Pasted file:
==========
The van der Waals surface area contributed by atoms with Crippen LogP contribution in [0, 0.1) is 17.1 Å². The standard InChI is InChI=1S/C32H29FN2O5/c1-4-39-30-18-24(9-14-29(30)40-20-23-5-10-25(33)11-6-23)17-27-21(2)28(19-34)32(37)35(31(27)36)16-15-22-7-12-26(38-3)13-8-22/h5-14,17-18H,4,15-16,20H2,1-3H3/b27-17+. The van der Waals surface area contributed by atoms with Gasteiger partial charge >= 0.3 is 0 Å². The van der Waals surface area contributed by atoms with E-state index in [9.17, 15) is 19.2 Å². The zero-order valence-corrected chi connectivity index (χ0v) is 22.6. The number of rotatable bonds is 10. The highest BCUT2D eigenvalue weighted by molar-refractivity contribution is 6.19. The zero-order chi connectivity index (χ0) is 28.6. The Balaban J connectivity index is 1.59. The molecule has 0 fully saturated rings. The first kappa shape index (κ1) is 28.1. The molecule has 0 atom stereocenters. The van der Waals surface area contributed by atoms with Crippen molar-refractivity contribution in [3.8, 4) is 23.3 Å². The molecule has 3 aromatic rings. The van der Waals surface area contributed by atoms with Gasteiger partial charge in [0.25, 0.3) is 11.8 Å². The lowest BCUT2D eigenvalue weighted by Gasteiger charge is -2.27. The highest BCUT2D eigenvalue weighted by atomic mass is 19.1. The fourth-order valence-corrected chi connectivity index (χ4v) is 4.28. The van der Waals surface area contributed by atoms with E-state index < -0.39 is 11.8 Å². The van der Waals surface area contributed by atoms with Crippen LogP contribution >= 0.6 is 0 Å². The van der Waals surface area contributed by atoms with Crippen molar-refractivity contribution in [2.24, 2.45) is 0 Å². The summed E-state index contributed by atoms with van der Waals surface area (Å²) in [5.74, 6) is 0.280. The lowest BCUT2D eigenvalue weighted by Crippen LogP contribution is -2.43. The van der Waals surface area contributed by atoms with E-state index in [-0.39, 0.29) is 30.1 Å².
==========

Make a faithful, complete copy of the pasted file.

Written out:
The van der Waals surface area contributed by atoms with Crippen LogP contribution in [0, 0.1) is 17.1 Å². The standard InChI is InChI=1S/C32H29FN2O5/c1-4-39-30-18-24(9-14-29(30)40-20-23-5-10-25(33)11-6-23)17-27-21(2)28(19-34)32(37)35(31(27)36)16-15-22-7-12-26(38-3)13-8-22/h5-14,17-18H,4,15-16,20H2,1-3H3/b27-17+. The van der Waals surface area contributed by atoms with Gasteiger partial charge >= 0.3 is 0 Å². The van der Waals surface area contributed by atoms with E-state index in [9.17, 15) is 19.2 Å². The zero-order valence-corrected chi connectivity index (χ0v) is 22.6. The number of rotatable bonds is 10. The highest BCUT2D eigenvalue weighted by molar-refractivity contribution is 6.19. The zero-order chi connectivity index (χ0) is 28.6. The Balaban J connectivity index is 1.59. The molecule has 0 fully saturated rings. The first kappa shape index (κ1) is 28.1. The molecule has 0 atom stereocenters. The van der Waals surface area contributed by atoms with Crippen molar-refractivity contribution in [3.8, 4) is 23.3 Å². The molecule has 3 aromatic rings. The van der Waals surface area contributed by atoms with Gasteiger partial charge in [0.25, 0.3) is 11.8 Å². The lowest BCUT2D eigenvalue weighted by Gasteiger charge is -2.27. The highest BCUT2D eigenvalue weighted by atomic mass is 19.1. The fourth-order valence-corrected chi connectivity index (χ4v) is 4.28. The van der Waals surface area contributed by atoms with E-state index < -0.39 is 11.8 Å². The van der Waals surface area contributed by atoms with Crippen LogP contribution >= 0.6 is 0 Å². The van der Waals surface area contributed by atoms with Crippen molar-refractivity contribution in [2.24, 2.45) is 0 Å². The summed E-state index contributed by atoms with van der Waals surface area (Å²) in [5.74, 6) is 0.280. The lowest BCUT2D eigenvalue weighted by Crippen LogP contribution is -2.43. The van der Waals surface area contributed by atoms with E-state index in [-0.39, 0.29) is 30.1 Å².